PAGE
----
Duke's Vernon Carey Jr. won , and deservedly so. The 6-foot-10 center led one of the nation's best programs with a season befitting of the No. 6 ranking in the 2019 class that he received from 247Sports.
But for all the top prospects who made an immediate impact on college basketball as freshmen and earned accolades and NBA Draft hype such as Carey, there were dozens more who flew under the radar out of high school and exceeded expectations this year.
Here are 10 unheralded prospects who outplayed their recruiting rankings to make an impact on college basketball in the 2019-20 season:
McBride's list of power conference offers consisted of one school, according to 247Sports. It was West Virginia, and McBride rewarded coach Bob Huggins' belief in him by providing the Mountaineers with stellar play off the bench as a freshman. The 6-2 guard finished the season averaging 9.5 points and 1.1 steals per game. It might be too early to proclaim him the next Jevon Carter, but McBride certainly outplayed his No. 301 overall ranking in the 2019 class. Carter went on to become an all-time great at West Virginia after he was ranked No. 299 in the 2014 class. Carter's career at WVU began in a similar bench role to the one McBride played this season.
C.J. Frederick, Iowa
Frederick's production tapered off a bit down the stretch. But all things considered, his redshirt freshman season exceeded the expectations of a player ranked No. 242 in the 2018 class. The 6-3 shooting guard shot 46.1% from 3-point range, a record for an Iowa freshman. Fredrerick finished the year averaging 10.2 points and 2.8 assists per game.
Julian Champagnie, St. John's
Julian's twin brother Justin received more recruiting hype and put together a solid freshman season at Pitt. But Julian, who was unranked by 247Sports as a prospect, landed in the Big East and proved he's an upper-echelon college basketball talent as well. The 6-7 wing averaged 9.8 points, 6.3 rebounds per game for St. John's and earned a starting role as the season went on.
The 6-foot Vanderbilt guard quickly proved that his spot in the starting lineup for a power conference team was because of his ability and not because of his name. The son of Bulls legend Scottie Pippen averaged 12.3 points per game in SEC play on 37.7% 3-point shooting. He was considered just a three-star prospect and the No. 213 overall prospect in the 2019 class, according to 247Sports.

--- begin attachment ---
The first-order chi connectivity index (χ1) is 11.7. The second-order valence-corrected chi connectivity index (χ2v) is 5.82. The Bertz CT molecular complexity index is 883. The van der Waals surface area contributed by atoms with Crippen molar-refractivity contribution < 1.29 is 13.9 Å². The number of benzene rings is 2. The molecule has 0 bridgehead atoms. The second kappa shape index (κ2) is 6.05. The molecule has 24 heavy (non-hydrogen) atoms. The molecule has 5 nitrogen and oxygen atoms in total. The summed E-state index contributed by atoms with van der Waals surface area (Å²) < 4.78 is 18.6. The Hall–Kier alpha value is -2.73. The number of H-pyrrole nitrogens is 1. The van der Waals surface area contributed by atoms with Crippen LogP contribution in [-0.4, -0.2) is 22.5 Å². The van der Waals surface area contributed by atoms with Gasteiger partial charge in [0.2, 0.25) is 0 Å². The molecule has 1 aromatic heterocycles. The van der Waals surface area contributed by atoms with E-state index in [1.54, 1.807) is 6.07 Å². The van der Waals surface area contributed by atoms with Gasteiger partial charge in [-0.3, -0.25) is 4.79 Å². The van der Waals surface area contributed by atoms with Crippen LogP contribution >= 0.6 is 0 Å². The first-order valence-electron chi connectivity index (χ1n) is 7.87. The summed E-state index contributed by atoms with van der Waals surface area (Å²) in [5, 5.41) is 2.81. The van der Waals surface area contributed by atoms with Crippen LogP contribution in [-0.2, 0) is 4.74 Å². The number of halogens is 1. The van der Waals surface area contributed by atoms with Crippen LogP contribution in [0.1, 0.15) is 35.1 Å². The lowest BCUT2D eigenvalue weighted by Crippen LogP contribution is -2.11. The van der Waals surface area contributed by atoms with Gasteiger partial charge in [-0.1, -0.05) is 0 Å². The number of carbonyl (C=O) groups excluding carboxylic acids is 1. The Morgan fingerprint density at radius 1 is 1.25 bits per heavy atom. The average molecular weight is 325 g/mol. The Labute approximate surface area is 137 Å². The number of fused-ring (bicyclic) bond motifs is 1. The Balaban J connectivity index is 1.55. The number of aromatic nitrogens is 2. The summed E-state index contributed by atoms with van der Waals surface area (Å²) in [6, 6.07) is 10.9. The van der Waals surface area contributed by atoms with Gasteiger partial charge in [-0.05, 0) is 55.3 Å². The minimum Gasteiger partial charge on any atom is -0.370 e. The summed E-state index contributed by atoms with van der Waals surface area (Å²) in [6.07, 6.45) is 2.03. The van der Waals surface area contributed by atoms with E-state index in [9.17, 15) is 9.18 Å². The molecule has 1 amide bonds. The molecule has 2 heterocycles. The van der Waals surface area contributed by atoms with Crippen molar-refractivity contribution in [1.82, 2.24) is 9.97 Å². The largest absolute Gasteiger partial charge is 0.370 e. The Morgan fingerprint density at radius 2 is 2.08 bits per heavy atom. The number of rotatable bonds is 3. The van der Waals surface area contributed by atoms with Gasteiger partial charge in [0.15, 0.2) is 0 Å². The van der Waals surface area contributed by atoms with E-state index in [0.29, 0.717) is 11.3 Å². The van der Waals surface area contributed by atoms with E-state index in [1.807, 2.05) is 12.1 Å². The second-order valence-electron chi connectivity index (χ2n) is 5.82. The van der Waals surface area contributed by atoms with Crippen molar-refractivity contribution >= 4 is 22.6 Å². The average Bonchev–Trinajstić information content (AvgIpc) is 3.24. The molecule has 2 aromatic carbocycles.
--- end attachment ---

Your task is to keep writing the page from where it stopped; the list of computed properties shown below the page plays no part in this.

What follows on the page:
Recruiting rankings be darned, Houston won the AAC this season with a pair of three-star freshmen guards playing key roles. Leading scorer Caleb Mills was the No. 199 prospect in the 2019 class and averaged 13.2 points per game while mostly coming off the bench. Marcus Sasser, who was the No. 399 prospect in the class, averaged 8.1 points per game. The duo combined for 36 of the team's 68 points in a crucial AAC victory over Cincinnati on March 1.
Even though Noah Friedel was unranked by 247Sports as a prospect, South Dakota State signed him and he showed out as a freshman. Freidel won Summit League Freshman of The Year award while averaging 12.2 points on 39.5% 3-point shooting for a team that finished 13-3 in league play. He scored 35 points on 7-of-14 3-point shooting in the Jackrabbits' loss to Purdue-Fort Wayne in the Summit League Tournament.
Amari Davis, Green Bay
Ranked No. 389 nationally as a prospect in the 2019 class, Davis brought an unorthodox but effective style to Green Bay as a freshman. He helped lead a team that finished 11-7 in the Horizon League by averaging 15.9 points a game. But unlike most 6-3 guards, Davis relied almost solely on 2-point shots. He attempted just eight 3-pointers all season and missed all of them. But Davis hit 52.4% of his 2-pointers and surpassed 20 points eight times.
Holden stuffed the stat sheet for a Wright State team that won the Horizon League's regular-season title with a 15-3 league record. The unranked prospect stepped in to a starting role in the season's second game and averaged 11.8 points, 6.5 rebounds, 1.6 assists and 1.3 steals while shooting an incredibly efficient 61.1% from the floor, including 42.4% from 3-point range.
Perry stepped in as an unranked prospect following a year at 4A Sports Academy in Orlando, Florida, and immediately helped reverse the fortunes of a Stetson program that finished 7-24 the season before. With Perry and fellow freshman Mahamadou Diawara playing starring roles, the Hatters finished 9-7 in the Atlantic Sun under first-year coach Donnie Jones. Perry averaged 15.1 points per game and hit 42.6% of his 3-pointers.